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From WAES to Church Street Library

With the start of the new academic year, we caught up with Zeba who just completed a Level 3 Library, Information and Archive services Assistant apprenticeship and is now working as a permanent staff member of the library team at Church Street library. After finishing her degree, Zeba wasn’t sure what were the next steps for her. In this interview she discusses what she has learnt and how she ended up getting an apprenticeship she enjoyed with Westminster’s library service with the support of her colleagues and managers.

Please can you tell us a little bit about why you decided to do an apprenticeship?

This goes back to after I graduated, in my creative degree in illustration art I wanted to go into different fields such as be a graphic designer or children’s book illustrator however job opportunities were scarce and difficult to obtain at the time. So whilst I was working part time in the city I did voluntary work for different charities in my spare time to build upon different skills and experiences and to meet new people as it helped with the wellbeing aspect of my life and that was until I was volunteering for an art gallery at King’s Cross, for almost a year that I had this idea of doing an apprenticeship from the curator there who said that she did a museum apprenticeship after her degree and that helped kickstart her career while earning a wage because that’s the positive of doing an apprenticeship you’ll be able to learn in an affordable way whilst building upon new skills and to start your career as well. So, it was when I was looking at different museum apprenticeships, I came across an opportunity with the V&A. However, I didn’t get the role so I thought if not in a museum or gallery I thought a library will be good because they are a fulfilling role to go for as they are public service, they help with building upon people’s cultural enrichment and passion to read and learn. So, I randomly typed in apprenticeships in the libraries’ websites and just by chance came across and opportunity with Westminster city council. I got the interview and I aced it and that was the start of my journey with Westminster council’s library service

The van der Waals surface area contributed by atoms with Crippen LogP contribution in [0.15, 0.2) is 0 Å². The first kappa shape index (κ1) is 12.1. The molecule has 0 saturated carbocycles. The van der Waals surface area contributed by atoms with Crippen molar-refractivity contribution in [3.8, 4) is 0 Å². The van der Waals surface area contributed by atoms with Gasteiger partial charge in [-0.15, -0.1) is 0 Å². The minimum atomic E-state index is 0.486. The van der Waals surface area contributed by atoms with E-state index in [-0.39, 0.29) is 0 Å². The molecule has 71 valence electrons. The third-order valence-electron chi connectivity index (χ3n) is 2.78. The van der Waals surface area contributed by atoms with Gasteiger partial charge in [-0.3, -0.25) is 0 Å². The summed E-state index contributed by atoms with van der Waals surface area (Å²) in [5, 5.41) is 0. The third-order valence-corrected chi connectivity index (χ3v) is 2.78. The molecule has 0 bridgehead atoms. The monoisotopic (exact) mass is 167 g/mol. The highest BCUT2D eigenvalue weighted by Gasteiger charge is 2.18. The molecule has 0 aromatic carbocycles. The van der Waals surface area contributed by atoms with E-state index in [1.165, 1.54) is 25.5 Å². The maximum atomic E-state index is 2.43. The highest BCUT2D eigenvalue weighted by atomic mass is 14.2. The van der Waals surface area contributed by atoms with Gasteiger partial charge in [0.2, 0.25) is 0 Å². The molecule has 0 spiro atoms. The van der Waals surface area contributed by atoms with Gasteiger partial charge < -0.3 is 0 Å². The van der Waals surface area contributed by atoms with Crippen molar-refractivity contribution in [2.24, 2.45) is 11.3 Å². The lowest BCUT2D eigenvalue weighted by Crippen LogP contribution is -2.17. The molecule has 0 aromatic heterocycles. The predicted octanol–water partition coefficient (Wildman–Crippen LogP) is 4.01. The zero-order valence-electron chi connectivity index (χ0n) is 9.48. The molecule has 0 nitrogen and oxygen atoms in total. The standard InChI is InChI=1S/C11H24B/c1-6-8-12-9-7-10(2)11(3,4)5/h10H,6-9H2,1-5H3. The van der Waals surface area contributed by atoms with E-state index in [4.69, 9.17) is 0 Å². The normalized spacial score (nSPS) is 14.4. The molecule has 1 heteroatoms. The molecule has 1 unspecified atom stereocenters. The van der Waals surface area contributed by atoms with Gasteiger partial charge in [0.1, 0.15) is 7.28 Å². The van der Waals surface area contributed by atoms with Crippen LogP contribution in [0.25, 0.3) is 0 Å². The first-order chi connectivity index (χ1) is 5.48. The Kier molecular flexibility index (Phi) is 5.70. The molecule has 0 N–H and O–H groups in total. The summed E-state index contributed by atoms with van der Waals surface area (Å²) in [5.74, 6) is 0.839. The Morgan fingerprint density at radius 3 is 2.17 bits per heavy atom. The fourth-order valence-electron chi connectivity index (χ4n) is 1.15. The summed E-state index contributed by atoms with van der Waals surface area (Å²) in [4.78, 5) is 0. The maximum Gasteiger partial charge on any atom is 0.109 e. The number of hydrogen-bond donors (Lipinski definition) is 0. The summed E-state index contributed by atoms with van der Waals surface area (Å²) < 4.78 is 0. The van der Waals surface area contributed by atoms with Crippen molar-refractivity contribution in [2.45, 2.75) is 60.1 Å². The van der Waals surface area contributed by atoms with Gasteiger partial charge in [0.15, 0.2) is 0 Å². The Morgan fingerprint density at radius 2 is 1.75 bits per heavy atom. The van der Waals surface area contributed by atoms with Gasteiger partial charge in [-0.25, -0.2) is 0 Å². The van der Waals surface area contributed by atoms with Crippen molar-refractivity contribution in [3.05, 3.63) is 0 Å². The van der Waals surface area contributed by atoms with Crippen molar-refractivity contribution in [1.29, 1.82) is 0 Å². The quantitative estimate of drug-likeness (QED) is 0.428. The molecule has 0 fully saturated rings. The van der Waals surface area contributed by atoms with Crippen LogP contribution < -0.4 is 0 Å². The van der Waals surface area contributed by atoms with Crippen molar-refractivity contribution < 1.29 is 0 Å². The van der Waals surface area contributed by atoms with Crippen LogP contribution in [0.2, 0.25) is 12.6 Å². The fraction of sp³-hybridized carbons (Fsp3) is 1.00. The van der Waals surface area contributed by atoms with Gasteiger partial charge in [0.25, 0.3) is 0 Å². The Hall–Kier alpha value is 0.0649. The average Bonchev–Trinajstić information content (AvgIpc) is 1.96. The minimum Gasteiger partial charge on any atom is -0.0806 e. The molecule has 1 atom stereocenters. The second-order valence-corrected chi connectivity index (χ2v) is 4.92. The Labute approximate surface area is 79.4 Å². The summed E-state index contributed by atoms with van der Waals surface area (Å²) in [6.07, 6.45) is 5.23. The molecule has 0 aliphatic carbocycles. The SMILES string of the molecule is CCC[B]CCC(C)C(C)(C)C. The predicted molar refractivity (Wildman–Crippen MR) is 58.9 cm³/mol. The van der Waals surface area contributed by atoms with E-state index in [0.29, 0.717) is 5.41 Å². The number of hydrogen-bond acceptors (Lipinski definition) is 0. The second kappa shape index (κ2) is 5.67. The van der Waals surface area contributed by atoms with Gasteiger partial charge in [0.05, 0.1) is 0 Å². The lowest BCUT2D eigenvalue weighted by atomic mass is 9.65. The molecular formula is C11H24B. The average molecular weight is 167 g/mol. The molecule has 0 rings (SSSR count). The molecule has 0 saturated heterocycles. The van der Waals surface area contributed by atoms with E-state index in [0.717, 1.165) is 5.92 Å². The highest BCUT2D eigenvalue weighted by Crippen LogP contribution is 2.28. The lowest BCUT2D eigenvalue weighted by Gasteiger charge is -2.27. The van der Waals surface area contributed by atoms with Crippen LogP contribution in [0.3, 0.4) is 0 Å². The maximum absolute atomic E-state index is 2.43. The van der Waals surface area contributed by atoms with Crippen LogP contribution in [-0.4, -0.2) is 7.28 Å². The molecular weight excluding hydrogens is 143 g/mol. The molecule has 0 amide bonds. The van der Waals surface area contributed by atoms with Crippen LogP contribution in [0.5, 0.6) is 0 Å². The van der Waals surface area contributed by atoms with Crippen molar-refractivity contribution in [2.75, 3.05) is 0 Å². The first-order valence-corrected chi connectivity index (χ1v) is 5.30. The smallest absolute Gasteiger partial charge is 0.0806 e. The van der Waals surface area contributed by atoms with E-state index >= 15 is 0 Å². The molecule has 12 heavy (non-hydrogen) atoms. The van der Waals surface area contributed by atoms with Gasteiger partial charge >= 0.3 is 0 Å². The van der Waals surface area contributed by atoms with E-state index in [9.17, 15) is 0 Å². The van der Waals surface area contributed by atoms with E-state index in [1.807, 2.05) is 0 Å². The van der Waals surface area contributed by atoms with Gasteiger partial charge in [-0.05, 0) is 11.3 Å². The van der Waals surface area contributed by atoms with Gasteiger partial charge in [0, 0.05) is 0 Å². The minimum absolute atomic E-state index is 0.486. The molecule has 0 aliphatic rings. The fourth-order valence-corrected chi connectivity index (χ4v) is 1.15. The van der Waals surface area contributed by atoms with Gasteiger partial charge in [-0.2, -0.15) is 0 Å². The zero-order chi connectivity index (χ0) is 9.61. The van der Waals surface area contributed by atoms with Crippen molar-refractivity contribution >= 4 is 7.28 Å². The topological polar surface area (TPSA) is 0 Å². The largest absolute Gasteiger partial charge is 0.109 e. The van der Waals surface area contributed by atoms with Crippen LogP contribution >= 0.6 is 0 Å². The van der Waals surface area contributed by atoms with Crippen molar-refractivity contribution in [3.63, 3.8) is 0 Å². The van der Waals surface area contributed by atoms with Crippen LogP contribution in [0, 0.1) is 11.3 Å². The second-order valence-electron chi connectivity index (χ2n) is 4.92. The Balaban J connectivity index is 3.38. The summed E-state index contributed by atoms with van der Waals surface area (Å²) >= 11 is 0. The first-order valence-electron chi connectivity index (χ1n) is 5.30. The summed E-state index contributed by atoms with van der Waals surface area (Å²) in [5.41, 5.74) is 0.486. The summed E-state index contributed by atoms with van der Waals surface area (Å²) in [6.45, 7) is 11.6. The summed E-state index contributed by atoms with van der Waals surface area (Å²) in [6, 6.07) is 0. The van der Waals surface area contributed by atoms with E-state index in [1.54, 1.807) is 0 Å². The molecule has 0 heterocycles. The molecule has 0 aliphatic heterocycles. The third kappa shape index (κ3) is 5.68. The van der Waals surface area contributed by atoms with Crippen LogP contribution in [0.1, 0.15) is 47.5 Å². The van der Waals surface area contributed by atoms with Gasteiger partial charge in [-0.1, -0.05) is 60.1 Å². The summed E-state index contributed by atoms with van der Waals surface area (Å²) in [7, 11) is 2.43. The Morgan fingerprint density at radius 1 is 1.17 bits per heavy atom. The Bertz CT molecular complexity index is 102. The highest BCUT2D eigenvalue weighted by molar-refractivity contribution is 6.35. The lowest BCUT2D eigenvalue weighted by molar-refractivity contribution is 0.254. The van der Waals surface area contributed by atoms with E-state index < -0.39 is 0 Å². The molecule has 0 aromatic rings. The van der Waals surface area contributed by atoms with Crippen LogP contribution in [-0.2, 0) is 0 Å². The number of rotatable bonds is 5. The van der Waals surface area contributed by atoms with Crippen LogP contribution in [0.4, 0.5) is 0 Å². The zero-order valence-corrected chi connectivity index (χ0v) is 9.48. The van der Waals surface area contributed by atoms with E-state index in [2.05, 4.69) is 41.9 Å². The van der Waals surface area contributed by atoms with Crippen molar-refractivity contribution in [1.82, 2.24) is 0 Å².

What did you learn through your apprenticeship? And what did you enjoy the most?

There were many things I learnt about the library service, firstly is that nowadays they are the heart of the communities and that libraries a cradle to grave service as they are the first thing a child remembers from their childhood. I came across people that used to come to libraries saying, “I remember coming here since I was a child or since I was in school” and Church Street library especially has worked with members of the elderly communities because we used to hold tea parties here that was organised by my colleague Patsy. It’s a place for all ages to come in and feel safe and to socialise with people and it’s a point of meeting for different communities there and it’s a place that encourages you to learn regardless of what age you are and that’s one of the most important things I learned during my apprenticeship. It has increased my confidence a lot, which is handy in my personal life and there are times where I learnt to stand my ground if I came across any difficult members of the public or if I’m trying to get the point across. Those experiences taught me that I must use my own perspective on any situation or any project I am working on.